If you surfed Pensacola Beach in the 70’s this was a typical winter pattern, especially if you had no responsibilities:
The east – southeast wind picked up. The surf would be knee to thigh, possibly waist high, and choppy with crystal clear water. If the wind blew overnight the surf might be chest to head high – choppy with a lot of drift. No problem. You would simply drive toward Ft. Pickens to surf the Point or maybe the Bay. The waves would be cleaner and longer with offshore/offshore sideshore wind – probably waist – chest high. If the approaching cold front stalled overnight, you might end up surfing chest to head high surf with browner water on the east side of the pier due to the west winds. If the front came through successfully, the temp would have dropped several degrees and you would enjoy a clean one day, but dropping, swell at the pier, one of the Avenues or maybe the Cross. If you still had more time and knew someone who owned a car, you might drive 100 miles east the following morning to check Panama City. It would be pretty cold but St. Andrews might have some clean, offshore leftovers, or possibly Shell Island if you were willing to paddle across the channel.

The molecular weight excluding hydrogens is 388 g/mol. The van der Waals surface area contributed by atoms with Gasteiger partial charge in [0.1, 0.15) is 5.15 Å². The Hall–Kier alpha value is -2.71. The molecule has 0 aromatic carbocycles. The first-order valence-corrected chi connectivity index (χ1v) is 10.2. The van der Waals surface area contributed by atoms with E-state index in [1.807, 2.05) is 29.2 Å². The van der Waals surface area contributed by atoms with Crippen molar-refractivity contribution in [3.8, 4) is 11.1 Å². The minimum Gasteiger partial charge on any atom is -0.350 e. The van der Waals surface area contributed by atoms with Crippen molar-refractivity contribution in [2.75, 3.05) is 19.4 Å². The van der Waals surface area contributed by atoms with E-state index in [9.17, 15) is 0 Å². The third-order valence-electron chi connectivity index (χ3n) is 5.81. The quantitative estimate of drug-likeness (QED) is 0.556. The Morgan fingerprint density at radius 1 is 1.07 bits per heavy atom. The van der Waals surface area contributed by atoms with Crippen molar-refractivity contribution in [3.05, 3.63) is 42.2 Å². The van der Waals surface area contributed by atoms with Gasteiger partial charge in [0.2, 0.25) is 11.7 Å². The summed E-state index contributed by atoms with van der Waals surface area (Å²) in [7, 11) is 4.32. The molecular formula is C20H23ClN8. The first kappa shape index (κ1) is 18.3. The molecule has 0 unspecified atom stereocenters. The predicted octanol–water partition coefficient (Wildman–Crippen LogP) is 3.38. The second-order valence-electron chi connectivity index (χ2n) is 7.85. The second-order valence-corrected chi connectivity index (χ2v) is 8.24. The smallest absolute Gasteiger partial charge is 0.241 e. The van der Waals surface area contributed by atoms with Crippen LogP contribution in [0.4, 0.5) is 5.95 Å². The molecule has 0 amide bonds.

This is Brian Waters at Panama City, probably St. Andrews, in 1977.
Dave Skelton stood on a cold beach to take this photo.?
From: Facebook post here